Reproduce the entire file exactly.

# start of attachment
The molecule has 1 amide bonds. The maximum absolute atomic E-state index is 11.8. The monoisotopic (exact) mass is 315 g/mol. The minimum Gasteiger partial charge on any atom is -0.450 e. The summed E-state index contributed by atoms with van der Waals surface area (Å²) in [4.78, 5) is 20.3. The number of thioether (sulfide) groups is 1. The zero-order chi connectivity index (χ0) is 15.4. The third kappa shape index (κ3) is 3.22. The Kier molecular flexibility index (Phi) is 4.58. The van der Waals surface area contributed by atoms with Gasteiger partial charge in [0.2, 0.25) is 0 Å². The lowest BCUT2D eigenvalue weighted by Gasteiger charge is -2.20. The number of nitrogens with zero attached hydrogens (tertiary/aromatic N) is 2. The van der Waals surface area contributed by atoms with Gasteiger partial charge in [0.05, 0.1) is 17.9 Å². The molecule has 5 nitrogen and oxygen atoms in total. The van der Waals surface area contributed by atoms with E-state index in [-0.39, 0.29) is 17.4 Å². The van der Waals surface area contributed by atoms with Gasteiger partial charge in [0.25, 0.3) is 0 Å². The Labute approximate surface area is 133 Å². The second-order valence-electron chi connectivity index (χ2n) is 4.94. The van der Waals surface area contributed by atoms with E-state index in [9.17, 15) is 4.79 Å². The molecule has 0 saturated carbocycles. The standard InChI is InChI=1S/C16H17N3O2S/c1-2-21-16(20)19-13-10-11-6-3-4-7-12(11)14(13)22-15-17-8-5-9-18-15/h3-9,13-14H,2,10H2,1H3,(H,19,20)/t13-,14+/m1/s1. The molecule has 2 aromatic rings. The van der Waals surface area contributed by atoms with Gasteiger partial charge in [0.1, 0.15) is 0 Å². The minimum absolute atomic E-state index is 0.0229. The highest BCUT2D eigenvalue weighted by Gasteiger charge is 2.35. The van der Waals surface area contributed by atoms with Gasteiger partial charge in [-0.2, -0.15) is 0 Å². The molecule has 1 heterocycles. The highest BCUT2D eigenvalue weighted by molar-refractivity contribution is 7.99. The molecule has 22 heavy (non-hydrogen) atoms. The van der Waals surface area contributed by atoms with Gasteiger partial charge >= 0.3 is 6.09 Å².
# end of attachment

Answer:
The molecule has 1 amide bonds. The maximum absolute atomic E-state index is 11.8. The monoisotopic (exact) mass is 315 g/mol. The minimum Gasteiger partial charge on any atom is -0.450 e. The summed E-state index contributed by atoms with van der Waals surface area (Å²) in [4.78, 5) is 20.3. The number of thioether (sulfide) groups is 1. The zero-order chi connectivity index (χ0) is 15.4. The third kappa shape index (κ3) is 3.22. The Kier molecular flexibility index (Phi) is 4.58. The van der Waals surface area contributed by atoms with Gasteiger partial charge in [0.2, 0.25) is 0 Å². The lowest BCUT2D eigenvalue weighted by Gasteiger charge is -2.20. The number of nitrogens with zero attached hydrogens (tertiary/aromatic N) is 2. The van der Waals surface area contributed by atoms with Gasteiger partial charge in [0.05, 0.1) is 17.9 Å². The molecule has 5 nitrogen and oxygen atoms in total. The van der Waals surface area contributed by atoms with E-state index in [-0.39, 0.29) is 17.4 Å². The van der Waals surface area contributed by atoms with Gasteiger partial charge in [0.25, 0.3) is 0 Å². The Labute approximate surface area is 133 Å². The second-order valence-electron chi connectivity index (χ2n) is 4.94. The van der Waals surface area contributed by atoms with E-state index in [9.17, 15) is 4.79 Å². The molecule has 0 saturated carbocycles. The standard InChI is InChI=1S/C16H17N3O2S/c1-2-21-16(20)19-13-10-11-6-3-4-7-12(11)14(13)22-15-17-8-5-9-18-15/h3-9,13-14H,2,10H2,1H3,(H,19,20)/t13-,14+/m1/s1. The molecule has 2 aromatic rings. The van der Waals surface area contributed by atoms with Gasteiger partial charge in [0.1, 0.15) is 0 Å². The minimum absolute atomic E-state index is 0.0229. The highest BCUT2D eigenvalue weighted by Gasteiger charge is 2.35. The van der Waals surface area contributed by atoms with Gasteiger partial charge in [-0.2, -0.15) is 0 Å². The molecule has 1 heterocycles. The highest BCUT2D eigenvalue weighted by molar-refractivity contribution is 7.99. The molecule has 22 heavy (non-hydrogen) atoms. The van der Waals surface area contributed by atoms with Gasteiger partial charge >= 0.3 is 6.09 Å².